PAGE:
Types of a Massachusetts Divorce

by | Jan 22, 2024 | Divorce |

In Massachusetts, a divorce is filed as “no-fault” or “fault”. Either of these are contested or uncontested. Before you file, you’ll need to choose the type that’s right for you.

Contested or uncontested

“Contested” means that one person disagrees with the divorce or the terms of the divorce. “Uncontested” means that both people agree about everything they file.

Fault or no-fault

There are 7 “fault” grounds or reasons, and also a “no fault” grounds. The “fault” grounds mean that one person is considered at fault in causing the marriage to end. Most people file a “no fault” divorce. A “no fault” divorce is a divorce where the marriage is broken beyond repair but neither spouse blames the other. In Massachusetts, the no fault divorce grounds is called “Irretrievable Breakdown of Marriage.”

1A or 1B : No fault divorce

There are 2 kinds of “irretrievable breakdown” divorces. They’re often called “1A” and “1B,” which refers to the section of the law where they’re found, M.G.L. c. 208.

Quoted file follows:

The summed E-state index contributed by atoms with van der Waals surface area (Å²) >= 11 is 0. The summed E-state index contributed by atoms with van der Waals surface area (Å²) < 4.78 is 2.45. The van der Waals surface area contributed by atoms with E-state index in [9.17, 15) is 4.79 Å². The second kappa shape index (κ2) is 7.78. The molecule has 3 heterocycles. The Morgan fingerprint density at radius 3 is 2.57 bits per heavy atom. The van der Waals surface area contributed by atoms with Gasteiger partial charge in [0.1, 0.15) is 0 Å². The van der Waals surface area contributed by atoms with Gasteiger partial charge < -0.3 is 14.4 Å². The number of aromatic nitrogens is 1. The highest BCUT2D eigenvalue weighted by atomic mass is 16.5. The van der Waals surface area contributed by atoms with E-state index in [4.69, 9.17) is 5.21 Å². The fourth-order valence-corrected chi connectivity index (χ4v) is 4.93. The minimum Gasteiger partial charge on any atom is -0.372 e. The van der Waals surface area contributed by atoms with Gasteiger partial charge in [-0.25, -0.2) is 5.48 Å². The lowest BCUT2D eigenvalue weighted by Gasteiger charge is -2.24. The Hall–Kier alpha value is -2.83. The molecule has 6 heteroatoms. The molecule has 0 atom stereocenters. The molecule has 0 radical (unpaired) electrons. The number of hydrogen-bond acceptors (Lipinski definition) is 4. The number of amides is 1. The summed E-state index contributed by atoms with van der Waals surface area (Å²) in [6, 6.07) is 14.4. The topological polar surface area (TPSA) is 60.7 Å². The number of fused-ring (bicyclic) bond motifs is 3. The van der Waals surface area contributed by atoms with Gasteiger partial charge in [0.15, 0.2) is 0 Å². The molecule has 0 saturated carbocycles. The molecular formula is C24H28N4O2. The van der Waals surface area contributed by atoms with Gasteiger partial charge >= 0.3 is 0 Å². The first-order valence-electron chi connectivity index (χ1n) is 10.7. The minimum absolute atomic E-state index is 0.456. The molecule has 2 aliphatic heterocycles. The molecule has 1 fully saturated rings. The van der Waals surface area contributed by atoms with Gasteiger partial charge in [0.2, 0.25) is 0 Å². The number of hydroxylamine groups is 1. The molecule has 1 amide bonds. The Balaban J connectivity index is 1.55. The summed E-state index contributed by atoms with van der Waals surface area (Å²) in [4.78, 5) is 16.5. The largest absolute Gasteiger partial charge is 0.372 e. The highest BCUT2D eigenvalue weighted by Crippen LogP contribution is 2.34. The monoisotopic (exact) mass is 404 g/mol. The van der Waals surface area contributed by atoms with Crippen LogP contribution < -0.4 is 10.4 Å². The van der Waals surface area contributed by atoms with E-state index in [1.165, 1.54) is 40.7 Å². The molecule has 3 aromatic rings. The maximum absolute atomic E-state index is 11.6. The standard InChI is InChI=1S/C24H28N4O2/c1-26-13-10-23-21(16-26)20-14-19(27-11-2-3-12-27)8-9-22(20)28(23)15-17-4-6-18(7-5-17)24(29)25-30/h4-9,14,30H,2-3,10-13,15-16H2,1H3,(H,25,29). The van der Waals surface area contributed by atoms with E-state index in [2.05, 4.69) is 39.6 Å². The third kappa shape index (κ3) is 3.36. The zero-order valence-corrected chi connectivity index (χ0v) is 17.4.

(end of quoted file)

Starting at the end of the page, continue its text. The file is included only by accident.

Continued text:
The most common approach is no-fault based on an irretrievable breakdown of the marriage. There are 2 options for a no-fault divorce.

1. File a “1A” divorce if:

  • Both spouses agree that the marriage has irretrievably broken down, AND
  • Both spouses have reached a written agreement about the following issues:
  • Child support
  • Parenting time
  • Alimony
  • Child custody
  • Dividing marital assets.

This is an uncontested no-fault divorce.

 2. File a “1B” divorce if:

  • One spouse believes there is an irretrievable breakdown of the marriage, OR
  • Both spouses believe the marriage has ended but do not agree on the following issues:
  • Child support
  • Parenting time
  • Alimony
  • Child custody
  • Dividing marital assets

This is a contested no-fault divorce. If you and your spouse come to an agreement after filing, you can file a request to change the divorce complaint from a 1B to a 1A divorce.

Fault divorce

In a fault divorce, the person asking for the divorce must prove specific ground(s) or reason(s) for the divorce. These grounds are listed in M.G.L. c. 208, s. 1:  

  • Adultery
  • Desertion
  • Gross and confirmed habits of intoxication
  • Cruel and abusive treatment
  • Non-support
  • Impotency
  • A prison sentence of 5 or more years  

The fault divorce process is more time-consuming and expensive than a no-fault divorce.

Should you be in the midst of a divorce or contemplating divorce, contact the Law Offices of Renee Lazar at 978-844-4095 to schedule a FREE one hour no obligation consultation.

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